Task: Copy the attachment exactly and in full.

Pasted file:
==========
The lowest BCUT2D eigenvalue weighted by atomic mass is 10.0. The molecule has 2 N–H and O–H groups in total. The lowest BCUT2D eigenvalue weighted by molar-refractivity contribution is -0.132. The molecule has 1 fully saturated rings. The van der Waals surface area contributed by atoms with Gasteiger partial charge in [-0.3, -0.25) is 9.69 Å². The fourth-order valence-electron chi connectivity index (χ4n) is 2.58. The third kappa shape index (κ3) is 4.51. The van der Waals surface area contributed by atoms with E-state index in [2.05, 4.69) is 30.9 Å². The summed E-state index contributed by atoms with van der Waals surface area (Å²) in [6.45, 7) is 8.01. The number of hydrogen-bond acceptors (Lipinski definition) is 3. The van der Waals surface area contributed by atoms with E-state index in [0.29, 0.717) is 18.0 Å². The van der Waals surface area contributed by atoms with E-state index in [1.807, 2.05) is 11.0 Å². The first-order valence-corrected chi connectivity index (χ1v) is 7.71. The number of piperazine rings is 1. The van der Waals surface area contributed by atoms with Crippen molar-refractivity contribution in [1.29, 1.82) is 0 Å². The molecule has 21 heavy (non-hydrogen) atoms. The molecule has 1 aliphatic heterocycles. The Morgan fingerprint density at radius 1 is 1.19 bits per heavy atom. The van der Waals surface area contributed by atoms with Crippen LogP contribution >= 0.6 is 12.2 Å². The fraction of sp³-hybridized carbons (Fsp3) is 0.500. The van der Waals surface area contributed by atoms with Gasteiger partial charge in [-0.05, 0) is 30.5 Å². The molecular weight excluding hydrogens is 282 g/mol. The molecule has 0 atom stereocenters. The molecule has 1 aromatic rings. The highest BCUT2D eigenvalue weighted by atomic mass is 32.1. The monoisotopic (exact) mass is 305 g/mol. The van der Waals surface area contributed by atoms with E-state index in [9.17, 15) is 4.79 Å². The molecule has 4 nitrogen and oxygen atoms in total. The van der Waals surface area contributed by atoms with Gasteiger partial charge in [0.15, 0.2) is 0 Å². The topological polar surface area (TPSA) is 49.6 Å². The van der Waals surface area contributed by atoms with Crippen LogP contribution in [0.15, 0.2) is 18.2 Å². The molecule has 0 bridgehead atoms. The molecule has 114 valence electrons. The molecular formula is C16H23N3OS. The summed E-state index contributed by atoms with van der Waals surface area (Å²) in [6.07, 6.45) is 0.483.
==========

The lowest BCUT2D eigenvalue weighted by atomic mass is 10.0. The molecule has 2 N–H and O–H groups in total. The lowest BCUT2D eigenvalue weighted by molar-refractivity contribution is -0.132. The molecule has 1 fully saturated rings. The van der Waals surface area contributed by atoms with Gasteiger partial charge in [-0.3, -0.25) is 9.69 Å². The fourth-order valence-electron chi connectivity index (χ4n) is 2.58. The third kappa shape index (κ3) is 4.51. The van der Waals surface area contributed by atoms with E-state index in [2.05, 4.69) is 30.9 Å². The summed E-state index contributed by atoms with van der Waals surface area (Å²) in [6.45, 7) is 8.01. The number of hydrogen-bond acceptors (Lipinski definition) is 3. The van der Waals surface area contributed by atoms with E-state index in [0.29, 0.717) is 18.0 Å². The van der Waals surface area contributed by atoms with E-state index in [1.807, 2.05) is 11.0 Å². The first-order valence-corrected chi connectivity index (χ1v) is 7.71. The number of piperazine rings is 1. The van der Waals surface area contributed by atoms with Crippen molar-refractivity contribution in [1.29, 1.82) is 0 Å². The molecule has 21 heavy (non-hydrogen) atoms. The molecule has 1 aliphatic heterocycles. The Morgan fingerprint density at radius 1 is 1.19 bits per heavy atom. The van der Waals surface area contributed by atoms with Crippen LogP contribution >= 0.6 is 12.2 Å². The fraction of sp³-hybridized carbons (Fsp3) is 0.500. The van der Waals surface area contributed by atoms with Gasteiger partial charge in [-0.05, 0) is 30.5 Å². The molecular weight excluding hydrogens is 282 g/mol. The molecule has 0 atom stereocenters. The molecule has 1 aromatic rings. The highest BCUT2D eigenvalue weighted by atomic mass is 32.1. The monoisotopic (exact) mass is 305 g/mol. The van der Waals surface area contributed by atoms with E-state index in [9.17, 15) is 4.79 Å². The molecule has 4 nitrogen and oxygen atoms in total. The van der Waals surface area contributed by atoms with Gasteiger partial charge in [0.15, 0.2) is 0 Å². The topological polar surface area (TPSA) is 49.6 Å². The van der Waals surface area contributed by atoms with Crippen LogP contribution in [0.15, 0.2) is 18.2 Å². The molecule has 0 bridgehead atoms. The molecule has 114 valence electrons. The molecular formula is C16H23N3OS. The summed E-state index contributed by atoms with van der Waals surface area (Å²) in [6.07, 6.45) is 0.483.